Most people don’t realize that genetically engineered foods have quietly slipped into much of the North American food supply.
The Future of Food, a chilling documentary created by Deborah Koons Garcia, uses archival footage and interviews with farmers and agriculture experts to argue that GMO foods are jeopardizing our food safety.
At first, Garcia thought about doing a film on pesticides. But her research led her to the genetic revolution of agriculture. Biotech breakthroughs allowed the gene-splicing of plants from different species or even plants and animals to create crops that resist disease or can withstand pesticides, even the “terminator” gene that kills off crop seeds after one season.
“It became clear that GMOs are really a much bigger issue.” That is, corporate control of the food system and the patenting of life.
She sets her stage with nostalgic, black-and-white shots of traditional farming, before the “green revolution” of fertilizers, chemical pest-killers and mono-cropping grew out of World War II weapons research. Agriculture became industry, and then recombinant DNA technology upped the ante in the 1990s. Chemical companies like Monsanto created Roundup Ready canola, and Bt corn with a spliced-in gene that makes its own insecticide. The chemical companies succeeded in first patenting their own GMO seeds, and then slapped patents on a huge number of crop seeds, patenting life forms for the first time without a vote of the people or Congress.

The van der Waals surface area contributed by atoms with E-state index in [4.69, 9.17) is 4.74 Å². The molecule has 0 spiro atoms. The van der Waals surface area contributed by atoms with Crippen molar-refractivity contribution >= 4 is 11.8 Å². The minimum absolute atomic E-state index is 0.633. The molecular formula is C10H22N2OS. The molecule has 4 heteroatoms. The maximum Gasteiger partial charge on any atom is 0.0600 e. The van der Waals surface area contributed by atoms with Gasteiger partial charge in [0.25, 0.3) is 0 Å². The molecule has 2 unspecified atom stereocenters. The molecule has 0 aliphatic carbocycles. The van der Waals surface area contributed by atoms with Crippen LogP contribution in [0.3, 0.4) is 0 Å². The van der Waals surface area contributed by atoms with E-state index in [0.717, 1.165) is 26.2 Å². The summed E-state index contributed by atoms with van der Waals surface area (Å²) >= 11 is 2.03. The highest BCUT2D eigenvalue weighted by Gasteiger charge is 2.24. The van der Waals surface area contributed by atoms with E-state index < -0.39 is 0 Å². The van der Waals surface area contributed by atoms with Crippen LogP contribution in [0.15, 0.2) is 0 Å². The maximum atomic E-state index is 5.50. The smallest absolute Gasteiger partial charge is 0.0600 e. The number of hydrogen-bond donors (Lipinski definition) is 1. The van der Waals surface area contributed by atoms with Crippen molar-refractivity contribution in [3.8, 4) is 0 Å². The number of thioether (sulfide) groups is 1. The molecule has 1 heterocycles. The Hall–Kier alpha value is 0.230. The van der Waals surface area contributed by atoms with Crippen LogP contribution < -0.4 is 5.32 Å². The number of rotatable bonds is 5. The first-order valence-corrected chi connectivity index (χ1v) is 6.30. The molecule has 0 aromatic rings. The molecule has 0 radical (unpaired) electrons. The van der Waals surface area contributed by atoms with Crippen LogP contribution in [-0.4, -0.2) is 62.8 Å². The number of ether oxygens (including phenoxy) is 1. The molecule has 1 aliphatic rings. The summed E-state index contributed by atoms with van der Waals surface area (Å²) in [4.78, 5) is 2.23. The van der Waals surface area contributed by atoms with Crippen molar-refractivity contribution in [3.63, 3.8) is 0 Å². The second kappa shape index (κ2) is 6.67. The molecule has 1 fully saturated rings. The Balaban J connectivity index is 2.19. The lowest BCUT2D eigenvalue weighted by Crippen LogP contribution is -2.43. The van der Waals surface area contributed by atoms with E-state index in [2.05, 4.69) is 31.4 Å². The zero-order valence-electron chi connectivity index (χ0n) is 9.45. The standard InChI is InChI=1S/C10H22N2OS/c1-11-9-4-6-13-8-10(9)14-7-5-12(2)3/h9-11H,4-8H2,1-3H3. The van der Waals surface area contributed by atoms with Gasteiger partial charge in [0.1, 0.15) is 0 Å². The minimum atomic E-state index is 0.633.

Garcia tells the David-versus-Goliath story of Saskatchewan grain farmer Percy Schmeiser. He’s one of hundreds of grain farmers sued by Monsanto after the company’s Roundup Ready canola drifted into his field. He fought the suit where many other farmers settled, but lost, and must pay Monsanto to plant his next crop from his own seed.
Ultimately, the film is a call to action — for people to think more about the consequences of their food choices and to use their consumer power to push for labeling and regulation. Labeling might just drive GMO foods off the market, as it has in Europe.
“Someone needed to make this film, because if this technology isn’t challenged and if this corporatization of our whole food system isn’t stopped, at some point it will be too late.”
There are seven parts to this film. Watch them all.
Check out Greenpeace’s handy guide to help you avoid GM ingredients.